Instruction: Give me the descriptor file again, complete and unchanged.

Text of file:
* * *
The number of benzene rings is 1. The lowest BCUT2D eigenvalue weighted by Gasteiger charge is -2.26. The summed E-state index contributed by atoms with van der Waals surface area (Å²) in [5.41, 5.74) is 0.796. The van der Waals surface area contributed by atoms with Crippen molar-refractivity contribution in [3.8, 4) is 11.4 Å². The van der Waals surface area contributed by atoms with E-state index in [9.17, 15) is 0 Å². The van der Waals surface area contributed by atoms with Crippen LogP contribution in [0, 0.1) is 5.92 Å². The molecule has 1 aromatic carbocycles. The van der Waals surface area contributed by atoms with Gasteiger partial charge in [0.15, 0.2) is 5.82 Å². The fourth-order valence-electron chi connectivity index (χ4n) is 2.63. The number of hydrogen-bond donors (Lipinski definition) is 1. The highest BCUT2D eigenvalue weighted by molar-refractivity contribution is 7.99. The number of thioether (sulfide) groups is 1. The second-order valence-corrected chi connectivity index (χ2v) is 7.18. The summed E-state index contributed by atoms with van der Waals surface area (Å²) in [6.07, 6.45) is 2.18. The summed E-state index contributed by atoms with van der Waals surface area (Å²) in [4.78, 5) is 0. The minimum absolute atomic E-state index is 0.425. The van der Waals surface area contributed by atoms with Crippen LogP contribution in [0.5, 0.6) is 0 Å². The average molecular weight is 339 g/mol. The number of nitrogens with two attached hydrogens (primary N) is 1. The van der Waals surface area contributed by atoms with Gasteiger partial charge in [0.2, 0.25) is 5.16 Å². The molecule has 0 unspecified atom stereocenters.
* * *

The number of benzene rings is 1. The lowest BCUT2D eigenvalue weighted by Gasteiger charge is -2.26. The summed E-state index contributed by atoms with van der Waals surface area (Å²) in [5.41, 5.74) is 0.796. The van der Waals surface area contributed by atoms with Crippen molar-refractivity contribution in [3.8, 4) is 11.4 Å². The van der Waals surface area contributed by atoms with E-state index in [9.17, 15) is 0 Å². The van der Waals surface area contributed by atoms with Crippen LogP contribution in [0, 0.1) is 5.92 Å². The molecule has 1 aromatic carbocycles. The van der Waals surface area contributed by atoms with Gasteiger partial charge in [0.15, 0.2) is 5.82 Å². The fourth-order valence-electron chi connectivity index (χ4n) is 2.63. The number of hydrogen-bond donors (Lipinski definition) is 1. The highest BCUT2D eigenvalue weighted by molar-refractivity contribution is 7.99. The number of thioether (sulfide) groups is 1. The second-order valence-corrected chi connectivity index (χ2v) is 7.18. The summed E-state index contributed by atoms with van der Waals surface area (Å²) in [6.07, 6.45) is 2.18. The summed E-state index contributed by atoms with van der Waals surface area (Å²) in [4.78, 5) is 0. The minimum absolute atomic E-state index is 0.425. The van der Waals surface area contributed by atoms with Crippen LogP contribution in [0.5, 0.6) is 0 Å². The average molecular weight is 339 g/mol. The number of nitrogens with two attached hydrogens (primary N) is 1. The van der Waals surface area contributed by atoms with Gasteiger partial charge in [0.2, 0.25) is 5.16 Å². The molecule has 0 unspecified atom stereocenters.